John Katuramu walked out of prison on September 11 after being jailed for 20 years for the murder of Prince Charles Kijanangoma to the delight of his family — and many people in Tooro Kingdom who had been pressing for his release.
Mr Katuramu, who was a prominent businessman at the time of his conviction, is now a free man and is enjoying life. But the man he murdered will never regain his life. He will never see his family; his family will never see him. All they see is his grave. And — apart from tending the grave, making sure it is not overgrown with weeds and suchlike — that is pretty much it.
There is something deeply troubling about someone convicted of murder being in prison for just 20 years. To the family and friends of the victim, it is injustice, not justice. That is why I think it is about time we changed our laws so that convicted murderers spend the rest of their lives in prison — or at the very least 100 years.
Human rights defenders will argue that custodial punishments seek to reform offenders, but murderers should not be allowed the luxury of freedom when those they murdered are lying in their graves. Killers should be ready to forfeit the right to freedom forever.
They can be allowed to live since sentencing them to death is, technically speaking, not a punishment. But allowing them to walk out of prison when they killed deliberately is totally unacceptable.
When jailing murderers and the corrupt, we should always remember this: There are millions of Ugandans who have never killed, never thought of killing, anyone — apart from insects that they have trampled to death, and they do not kill those insects deliberately. They know that murdering anyone is a terrible crime; they do not do it.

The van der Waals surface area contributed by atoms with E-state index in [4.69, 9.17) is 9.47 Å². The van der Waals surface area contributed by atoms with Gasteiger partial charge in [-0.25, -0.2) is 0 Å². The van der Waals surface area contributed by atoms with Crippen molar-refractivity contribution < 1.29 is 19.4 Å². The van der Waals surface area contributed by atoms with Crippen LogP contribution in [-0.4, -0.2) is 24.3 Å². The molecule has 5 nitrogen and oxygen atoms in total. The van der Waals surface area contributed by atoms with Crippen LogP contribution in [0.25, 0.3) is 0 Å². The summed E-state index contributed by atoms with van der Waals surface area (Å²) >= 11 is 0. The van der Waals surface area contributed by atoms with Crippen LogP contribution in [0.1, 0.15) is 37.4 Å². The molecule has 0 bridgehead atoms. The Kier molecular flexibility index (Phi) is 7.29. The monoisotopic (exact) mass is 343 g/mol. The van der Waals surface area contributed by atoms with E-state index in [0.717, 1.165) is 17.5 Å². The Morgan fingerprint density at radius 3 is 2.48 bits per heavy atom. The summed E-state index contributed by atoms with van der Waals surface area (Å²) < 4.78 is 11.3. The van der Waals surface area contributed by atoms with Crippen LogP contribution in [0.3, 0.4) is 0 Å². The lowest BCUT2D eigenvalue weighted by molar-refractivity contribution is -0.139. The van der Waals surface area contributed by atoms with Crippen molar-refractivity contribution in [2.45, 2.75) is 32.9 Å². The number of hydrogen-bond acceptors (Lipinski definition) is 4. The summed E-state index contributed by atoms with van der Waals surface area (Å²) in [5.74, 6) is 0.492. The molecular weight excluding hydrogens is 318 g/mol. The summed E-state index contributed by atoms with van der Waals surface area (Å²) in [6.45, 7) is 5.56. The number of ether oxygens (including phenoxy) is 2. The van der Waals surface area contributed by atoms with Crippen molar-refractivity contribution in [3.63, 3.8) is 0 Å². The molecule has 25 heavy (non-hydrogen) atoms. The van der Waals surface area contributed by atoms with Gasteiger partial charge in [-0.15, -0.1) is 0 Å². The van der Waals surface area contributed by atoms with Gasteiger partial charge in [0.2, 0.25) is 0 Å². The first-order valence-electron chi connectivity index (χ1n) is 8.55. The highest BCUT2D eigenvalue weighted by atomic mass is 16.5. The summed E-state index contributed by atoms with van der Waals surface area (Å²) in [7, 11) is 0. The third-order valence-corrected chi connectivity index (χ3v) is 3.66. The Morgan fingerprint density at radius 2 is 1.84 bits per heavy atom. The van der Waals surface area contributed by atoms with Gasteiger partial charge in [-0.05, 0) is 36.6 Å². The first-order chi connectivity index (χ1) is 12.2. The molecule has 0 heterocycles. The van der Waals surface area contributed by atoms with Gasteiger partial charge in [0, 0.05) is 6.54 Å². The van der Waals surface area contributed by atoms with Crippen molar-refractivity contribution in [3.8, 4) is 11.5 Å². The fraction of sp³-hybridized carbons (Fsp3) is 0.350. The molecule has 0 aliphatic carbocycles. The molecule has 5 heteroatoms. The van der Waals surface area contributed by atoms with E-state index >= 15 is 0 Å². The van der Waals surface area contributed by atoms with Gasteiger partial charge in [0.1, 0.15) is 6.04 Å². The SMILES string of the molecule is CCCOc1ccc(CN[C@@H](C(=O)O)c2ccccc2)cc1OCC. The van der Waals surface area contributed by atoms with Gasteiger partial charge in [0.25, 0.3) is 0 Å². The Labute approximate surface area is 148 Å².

There are millions of Ugandans who are employed and self-employed and earn starvation wages, but they have never resorted to corruption to amass wealth. They can account for their earthly possessions, and they are proud of them. They do not have any criminal record.
It is against this background that some of us are bothered that Mr Katuramu can serve just 20 years for murder and walk out of prison to have fun. Murderers and corrupt Ugandans, even if they have been to prison, just do not sit well with law-abiding Ugandans.
From Sunday Monitor’s lead story about Mr Katuramu’s release, we could see that he was merely interested in power, yet he was already powerful and rich.
Motivated by greed, people deliberately choose to commit crimes, and they expect the law to be lenient. Coincidentally, two were convicted by retired Justice John Bosco Katutsi. Apart from Mr Katuramu, we had Teddy Ssezi Cheeye. He embezzled public funds and was jailed for six years. But Mr Cheeye was not looking for something to eat. He was a director with the Internal Security Organisation (ISO).
Then there was the case of businessman Johnson Kamya Wavamunno who, in 1996, waylaid a van in Kitoro taking money and fatally shot a policeman who was working as a guard before he grabbed the cash. He was not poor. Wanton disregard for human life brought on by greed is unforgivable. Messrs Katuramu and Wavamunno should be permanent residents of Luzira.
Mr Namiti is a journalist and former
Al Jazeera digital editor in charge of the Africa desk